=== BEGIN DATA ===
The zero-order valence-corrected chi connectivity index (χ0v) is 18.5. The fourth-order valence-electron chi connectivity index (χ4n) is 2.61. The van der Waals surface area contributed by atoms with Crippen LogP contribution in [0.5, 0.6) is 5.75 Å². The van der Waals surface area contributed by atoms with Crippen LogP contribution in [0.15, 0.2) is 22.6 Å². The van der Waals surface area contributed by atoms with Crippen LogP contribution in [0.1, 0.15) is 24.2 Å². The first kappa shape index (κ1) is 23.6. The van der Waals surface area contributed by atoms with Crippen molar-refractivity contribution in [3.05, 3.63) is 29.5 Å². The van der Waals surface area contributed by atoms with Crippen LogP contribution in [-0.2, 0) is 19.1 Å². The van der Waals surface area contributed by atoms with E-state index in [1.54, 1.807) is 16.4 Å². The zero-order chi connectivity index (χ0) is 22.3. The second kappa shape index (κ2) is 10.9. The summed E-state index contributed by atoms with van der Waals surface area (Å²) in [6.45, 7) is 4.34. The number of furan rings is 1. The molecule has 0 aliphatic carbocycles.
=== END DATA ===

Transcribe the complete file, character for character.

The zero-order valence-corrected chi connectivity index (χ0v) is 18.5. The fourth-order valence-electron chi connectivity index (χ4n) is 2.61. The van der Waals surface area contributed by atoms with Crippen LogP contribution in [0.5, 0.6) is 5.75 Å². The van der Waals surface area contributed by atoms with Crippen LogP contribution in [0.15, 0.2) is 22.6 Å². The van der Waals surface area contributed by atoms with Crippen LogP contribution in [0.1, 0.15) is 24.2 Å². The first kappa shape index (κ1) is 23.6. The van der Waals surface area contributed by atoms with Crippen molar-refractivity contribution in [3.05, 3.63) is 29.5 Å². The van der Waals surface area contributed by atoms with Crippen LogP contribution in [-0.2, 0) is 19.1 Å². The van der Waals surface area contributed by atoms with E-state index in [1.54, 1.807) is 16.4 Å². The zero-order chi connectivity index (χ0) is 22.3. The second kappa shape index (κ2) is 10.9. The summed E-state index contributed by atoms with van der Waals surface area (Å²) in [6.45, 7) is 4.34. The number of furan rings is 1. The molecule has 0 aliphatic carbocycles.